dog sweather, slippers, arm warmers

Three projects from Felt So Good, by Tone Rorseth.

Rapid-fire Round. Don’t think too hard about these.

Name 3 of your favorite crafting techniques (Remember, we’re embroiderers here!):
Needlefelting, embroidering with beads, sequins, thick threads

Name 3 favorite craft materials (wool counts only as one):
Wool/felt, silk, cotton to work on

Name 3 favorite kinds of projects (holidays, accessories, pillows, hats, home decor, etc.):
Home decor, accessories, small presents

If you could have just one color of felt to work with for the rest of your life, what color would it be?
Light grey (the one that looks most natural, with small different grey fibers in it)

You must combine felt and a car tire for a craft project. What do you make?
Oh, what a great combination! I would like to make a low seat (puff) in the living room. A thick layer of felted wool as a round “pillow” in the middle (with a round plate in wood under). In two colors, small rounded dots.

Jen: Ooooo—I love the detail: two colors and dots!

Have you ever sheered a sheep?
No, not yet, only watched.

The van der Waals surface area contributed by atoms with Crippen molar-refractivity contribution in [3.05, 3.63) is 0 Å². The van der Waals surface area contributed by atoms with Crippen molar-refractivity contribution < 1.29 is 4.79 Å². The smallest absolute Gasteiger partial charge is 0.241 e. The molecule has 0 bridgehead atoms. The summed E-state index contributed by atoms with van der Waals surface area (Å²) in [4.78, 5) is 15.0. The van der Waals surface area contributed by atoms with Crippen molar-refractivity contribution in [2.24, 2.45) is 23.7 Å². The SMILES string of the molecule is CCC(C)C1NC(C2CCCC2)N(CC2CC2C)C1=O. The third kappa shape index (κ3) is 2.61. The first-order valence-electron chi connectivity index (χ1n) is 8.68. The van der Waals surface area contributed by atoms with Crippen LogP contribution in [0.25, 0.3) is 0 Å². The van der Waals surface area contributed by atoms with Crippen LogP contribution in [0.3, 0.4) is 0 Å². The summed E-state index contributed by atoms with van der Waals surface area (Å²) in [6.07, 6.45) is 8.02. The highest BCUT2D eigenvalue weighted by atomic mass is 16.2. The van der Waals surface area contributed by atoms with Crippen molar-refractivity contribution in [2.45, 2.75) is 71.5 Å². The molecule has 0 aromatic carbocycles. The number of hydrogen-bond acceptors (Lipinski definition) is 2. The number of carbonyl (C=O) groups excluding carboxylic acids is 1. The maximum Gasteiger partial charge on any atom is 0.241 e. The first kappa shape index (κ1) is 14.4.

What’s your crafting code name? (Knotty KNatalie, Felt Sew Fine . . .)
I don´t think I have one, maybe something to figure out…:)

Jen: Well, folks, we can’t let Tone leave here without a crafty code name, so that’s going to be the theme of our contest.

Win a copy of Felt So Good

Acorn Heart Wreath project from Felt So Good

I love the addition of brightly colored wool to acorn caps in this wreath.

Want a chance to win a copy of Felt So Good? All you have to do to enter the contest is answer one simple question:

What should Tone’s crafty code name be?

Answer that question in the comments below, and you’ll be entered in the drawing to win a copy of Felt So Good. Don’t think you have to be brilliant or hilarious here—though you certainly can be. If you find you’re panicking from the pressure of such a lofty question, propose one of these for a code name: Woolbur, Felticity, Fiber Fan Girl, or how about Fiber-My-Gal-ia. See? Anything goes.

We’ll consult the wisdom of the Random Number Generator next week to select the winner.

The comment form is here.

I look forward to seeing your answers!

Thank you, Tone, for chatting with us. I hope we come up with a code name you like.

Tone’s Books

Buy Felt So Good from an independent book seller.

Get Felt So Good from Powell’s Books.

Order Felt So Good from Amazon.

Buy Making Beautiful Jewelry from an independent book seller.

Yep, those are affiliate links. If you choose to use them, thanks!